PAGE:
Teamwork, technology help save one man's life

Ken Jester and his wife, Helena, normally do their wall-climbing at a gym in Columbia.
But Aug. 3, the Elkridge residents drove their son, Paul, to the Earth Treks Climbing Center, in Timonium, so he could take a bouldering class.
While Paul was in class, the Jesters decided to do some climbing as well.
But on his second climb, Ken Jester, 50, almost died.
"I got about 10 feet up, got a little dizzy and was about to say 'take' so my wife would take my weight," Jester said.
He never had the chance.
Jester experienced a coronary spasm, which led to cardiac arrhythmia -- a quick, irregular heartbeat that fails to move blood through the body.
He went unconscious and hung limp from his climbing harness.
On Aug. 20, Jester sat cross-legged on the floor at Earth Treks and, for the first time, met the people who saved his life.
Climbing at the center when Jester becamet unconscious were Andrea Vella-Camilleri, of Hampden, and Lynn Addie, of Lancaster, Pa., both nurses. Once they realized Jester was in trouble, they helped his wife get him to the ground.
Addie checked his pulse and heard him gasp for air. She began administering rescue breathing while Vella-Camilleri performed chest compressions.
"He wasn't moving at all," recalled Kjeld Lauritzen, an Owings Mills resident and graduate student at Towson University, who was also climbing at the time.
As a former employee at Earth Treks, Lauritzen had seen people fall and get injured before.
"Everything I've seen before this, it was someone's going to the hospital but he's going to live," Lauritzen said.
Lauritzen yelled for someone to call 911 and retrieved the automated external defibrillator from behind the counter.
Through CPR training, he knew how to use the defibrillator and followed the audio prompts.
"You put the patches on and it analyzes," he said.
The defibrillator decided that Jester needed a shock, and warned the others to stay clear.
Jester's heart resumed a regular beat after the first shock and he returned to consciousness around the time paramedics arrived.
Capt. Steve Adelsberger, Baltimore County Fire Department's public access defibrillator coordinator, said the climbers were correct in not waiting for the paramedics.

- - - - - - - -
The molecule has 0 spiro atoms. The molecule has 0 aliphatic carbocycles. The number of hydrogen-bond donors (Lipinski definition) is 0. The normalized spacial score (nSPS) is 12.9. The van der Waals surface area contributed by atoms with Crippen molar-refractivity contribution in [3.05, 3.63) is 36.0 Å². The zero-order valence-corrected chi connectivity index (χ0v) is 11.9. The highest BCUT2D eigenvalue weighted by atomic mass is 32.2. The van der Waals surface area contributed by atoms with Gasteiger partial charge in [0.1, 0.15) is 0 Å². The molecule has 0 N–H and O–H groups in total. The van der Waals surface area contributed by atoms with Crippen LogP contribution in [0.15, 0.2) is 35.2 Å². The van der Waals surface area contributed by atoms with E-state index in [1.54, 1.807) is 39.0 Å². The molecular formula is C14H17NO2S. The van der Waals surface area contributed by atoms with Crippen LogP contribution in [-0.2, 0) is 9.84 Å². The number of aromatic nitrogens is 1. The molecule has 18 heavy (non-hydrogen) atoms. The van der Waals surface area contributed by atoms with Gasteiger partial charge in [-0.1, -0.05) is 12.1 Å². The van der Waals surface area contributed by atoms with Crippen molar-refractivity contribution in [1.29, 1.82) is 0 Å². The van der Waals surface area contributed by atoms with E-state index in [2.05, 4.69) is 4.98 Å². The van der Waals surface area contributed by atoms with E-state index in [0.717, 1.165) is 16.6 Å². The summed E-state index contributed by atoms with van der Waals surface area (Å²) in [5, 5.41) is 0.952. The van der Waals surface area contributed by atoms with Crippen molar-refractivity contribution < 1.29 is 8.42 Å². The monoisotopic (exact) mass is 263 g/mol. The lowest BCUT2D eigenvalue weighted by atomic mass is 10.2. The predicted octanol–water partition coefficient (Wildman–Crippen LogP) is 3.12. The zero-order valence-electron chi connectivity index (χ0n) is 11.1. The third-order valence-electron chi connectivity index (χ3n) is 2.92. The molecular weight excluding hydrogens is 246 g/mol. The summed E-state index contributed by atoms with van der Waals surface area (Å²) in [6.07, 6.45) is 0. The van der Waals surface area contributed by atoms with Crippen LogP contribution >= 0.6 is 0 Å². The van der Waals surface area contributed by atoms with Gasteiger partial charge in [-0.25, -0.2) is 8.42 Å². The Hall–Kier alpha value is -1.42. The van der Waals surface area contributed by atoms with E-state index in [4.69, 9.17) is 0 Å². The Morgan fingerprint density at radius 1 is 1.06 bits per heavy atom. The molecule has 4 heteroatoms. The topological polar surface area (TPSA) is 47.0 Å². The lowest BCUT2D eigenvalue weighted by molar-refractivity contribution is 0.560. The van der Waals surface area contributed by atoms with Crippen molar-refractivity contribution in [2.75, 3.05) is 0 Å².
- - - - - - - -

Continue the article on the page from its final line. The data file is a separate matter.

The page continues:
"When you have those sudden cardiac events, that's when the clock starts ticking," Adelsberger said.
In fact, if it hadn't been for Vella-Camilleri, Addie and Lauritzen, the odds would have been against Jester's survival.
"The doctor was saying that if your heart goes into arrhythmia outside of a hospital, your survival rate is 3 percent," Jester said.
The efforts of the three, however, would have been limited if it weren't for the defibrillator.
"CPR only buys time until the shock can be delivered," Adelsberger said.
The device was sold to Earth Treks by Rescue-One Training for Life Inc., based in Gaithersburg.
Rescue-One's founder and operations director, Jeremy Gruber, organized last week's gathering so that Jester could meet his life-savers -- and also to bring awareness to the devices.
Just a few years ago, the devices cost around $3,000 or $4,000 each, but now they can be purchased for around $2,000 with training included, Gruber said.
Rescue-One has sold 275 devices to the Baltimore County school system and Gruber said that there have been three uses in the schools this year.
"People still, I don't think, understand what these things can do," Gruber said.
They can apparently save the life of at least one man. Jester said that without the AED and three people who knew how to use it, "who knows what would have happened?"


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